Make sure to visit HYPERLINK "http://www.5traverse.com/" \t "_blank"5 Traverse Gallery, where tomorrow evening, Rhode Island artist HYPERLINK "http://www.allisonpaschke.com" \t "_blank"Allison Paschke will be opening a new exhibition of her mixed-media works in porcelain, cast-resin and layered pigments. Named after imaginary cities described in author Italo Calvino's 1972 novel: "Invisible Cities", Paschke's "Portable Pieces" invite handling and exploration; an adventure required to unlock the magical, invented spaces insinuated within their modest materials.
Visitors to 5 Traverse will have a chance to encounter Paschke’s newest work, scaled back into the "second and a half" dimension, which incorporates a bolder tier of the spectrum to invoke the quiet, imaginary perspectives inherent in the neutral pallete of her 3-D work.
:: All contributed content © 2007-2008 Meredith Cutler ::
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The Boston Pheonix
May 13, 2008
5 Traverse offers work by Allison Paschke... Paschke has been making delicate and meditative minimalist geometric abstract paintings and serene little tissue-box-sized porcelain boxes with resin windows. The highlights are her four Tabriz paintings, featuring many layers of resin and acrylic gel and some ink atop a Plexiglas mirror. The abstractions are divided into geometric sections by a patchwork of quadrilaterals, which call to mind Richard Diebenkorn compositions. Paschke says her title comes from an Iranian city that had been a center for making Persian miniatures. Transparent layers of resin and gel shimmer and glow, green or gold or amber, like old glass bottles or Vaseline or religious icons, depending on the light.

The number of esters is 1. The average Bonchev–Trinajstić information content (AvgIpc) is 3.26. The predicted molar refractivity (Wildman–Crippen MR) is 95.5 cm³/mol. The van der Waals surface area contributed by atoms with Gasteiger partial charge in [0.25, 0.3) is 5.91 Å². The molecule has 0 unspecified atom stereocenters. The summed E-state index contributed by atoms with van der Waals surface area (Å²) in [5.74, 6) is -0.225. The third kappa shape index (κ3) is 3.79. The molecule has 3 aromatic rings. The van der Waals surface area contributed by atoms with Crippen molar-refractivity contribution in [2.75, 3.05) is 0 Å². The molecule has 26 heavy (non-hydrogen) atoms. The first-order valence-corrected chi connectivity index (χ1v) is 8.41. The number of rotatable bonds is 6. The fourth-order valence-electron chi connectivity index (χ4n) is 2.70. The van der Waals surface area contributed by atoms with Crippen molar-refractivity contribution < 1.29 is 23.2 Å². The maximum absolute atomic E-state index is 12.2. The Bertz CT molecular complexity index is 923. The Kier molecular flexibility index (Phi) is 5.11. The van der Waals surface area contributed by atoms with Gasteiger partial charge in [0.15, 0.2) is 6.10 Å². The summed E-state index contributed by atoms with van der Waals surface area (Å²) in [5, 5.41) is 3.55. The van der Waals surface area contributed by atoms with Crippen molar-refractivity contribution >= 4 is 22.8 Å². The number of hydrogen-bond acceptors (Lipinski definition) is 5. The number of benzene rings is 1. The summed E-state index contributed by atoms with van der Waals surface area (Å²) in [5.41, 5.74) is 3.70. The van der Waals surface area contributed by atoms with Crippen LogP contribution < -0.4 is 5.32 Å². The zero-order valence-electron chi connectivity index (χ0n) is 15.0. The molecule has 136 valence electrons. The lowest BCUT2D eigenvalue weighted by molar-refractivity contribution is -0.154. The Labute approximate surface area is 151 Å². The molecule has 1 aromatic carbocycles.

Many of the porcelain and a few of the resin sculpture titles come from a book by Italo Calvino called "Invisible Cities." In this story, the great Kublai Khan has conquered many cities, but he has never seen them. The Venetian traveler, Marco Polo, entertains the emperor with his highly abstract and imaginative descriptions of these cities. For example, according to Marco Polo, the city of Zobeide was built when many men all had an identical dream of pursuing a beautiful naked woman, seen only from the back, through the streets of an unknown city. When they awoke they decided to build a city so that they could entrap her if she appeared. They laid out Zobeide’ s street plans accordingly, but they never saw her again. The names of Calvino’ s imaginary cities appeal to me because they each sound like the name of both a place and a person. I chose them as titles according to which ones most suited the concepts of my pieces, which I think of "room" equivalents to Calvino’s cities.
Some of my other titles are also based on city names. For example, the wall pieces in the mirror painting series are my interpretations of the peculiar perspectives in ancient Persian Miniature Paintings. The titles "Herat", "Ispahan", and "Tabriz" are names of the cities where this art form flourished hundreds of years ago.
"Sanaa" is the capital of Yemen, a place that has architecture typical of many Islamic cities: buildings are perforated with small openings instead of windows, so that people can look out, but little sun and heat can come in. It is also a way for women to be hidden from public view. "Cairo" is an ancient Egyptian city; my piece is based on ancient Egyptian tombs in which similar doorways carved in stone surround the burial chamber. The doorways don’ t actually lead anywhere, but symbolically perhaps they lead to a wonderful place in the afterlife. "Thessaloniki" is the name of a Greek city in which white stucco surrounds beautiful green gardens.
I have never visited any of these cities.
Other pieces have rather boring descriptive titles. Perhaps I will think of more interesting names for them someday, and perhaps not.